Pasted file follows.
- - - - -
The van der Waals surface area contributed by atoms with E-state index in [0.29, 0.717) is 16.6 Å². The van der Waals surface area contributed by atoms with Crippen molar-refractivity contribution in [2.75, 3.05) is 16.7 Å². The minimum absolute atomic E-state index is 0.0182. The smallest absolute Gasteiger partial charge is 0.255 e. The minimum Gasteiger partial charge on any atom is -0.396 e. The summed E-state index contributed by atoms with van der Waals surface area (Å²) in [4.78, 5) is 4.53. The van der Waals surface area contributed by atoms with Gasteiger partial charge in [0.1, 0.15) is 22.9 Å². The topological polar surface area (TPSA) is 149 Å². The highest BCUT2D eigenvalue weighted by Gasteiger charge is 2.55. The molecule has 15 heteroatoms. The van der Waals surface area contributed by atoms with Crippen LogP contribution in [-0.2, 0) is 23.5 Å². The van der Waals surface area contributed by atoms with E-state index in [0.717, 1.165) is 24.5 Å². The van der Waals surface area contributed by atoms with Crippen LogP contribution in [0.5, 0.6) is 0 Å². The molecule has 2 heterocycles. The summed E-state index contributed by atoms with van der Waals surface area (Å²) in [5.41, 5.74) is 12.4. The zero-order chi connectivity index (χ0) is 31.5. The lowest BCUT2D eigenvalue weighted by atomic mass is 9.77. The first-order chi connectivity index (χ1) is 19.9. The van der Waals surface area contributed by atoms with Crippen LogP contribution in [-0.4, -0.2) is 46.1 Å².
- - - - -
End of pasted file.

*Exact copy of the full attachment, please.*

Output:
The van der Waals surface area contributed by atoms with E-state index in [0.29, 0.717) is 16.6 Å². The van der Waals surface area contributed by atoms with Crippen molar-refractivity contribution in [2.75, 3.05) is 16.7 Å². The minimum absolute atomic E-state index is 0.0182. The smallest absolute Gasteiger partial charge is 0.255 e. The minimum Gasteiger partial charge on any atom is -0.396 e. The summed E-state index contributed by atoms with van der Waals surface area (Å²) in [4.78, 5) is 4.53. The van der Waals surface area contributed by atoms with Gasteiger partial charge in [0.1, 0.15) is 22.9 Å². The topological polar surface area (TPSA) is 149 Å². The highest BCUT2D eigenvalue weighted by Gasteiger charge is 2.55. The molecule has 15 heteroatoms. The van der Waals surface area contributed by atoms with Crippen LogP contribution in [-0.2, 0) is 23.5 Å². The van der Waals surface area contributed by atoms with E-state index in [0.717, 1.165) is 24.5 Å². The van der Waals surface area contributed by atoms with Crippen LogP contribution in [0.5, 0.6) is 0 Å². The molecule has 2 heterocycles. The summed E-state index contributed by atoms with van der Waals surface area (Å²) in [5.41, 5.74) is 12.4. The zero-order chi connectivity index (χ0) is 31.5. The lowest BCUT2D eigenvalue weighted by atomic mass is 9.77. The first-order chi connectivity index (χ1) is 19.9. The van der Waals surface area contributed by atoms with Crippen LogP contribution in [-0.4, -0.2) is 46.1 Å².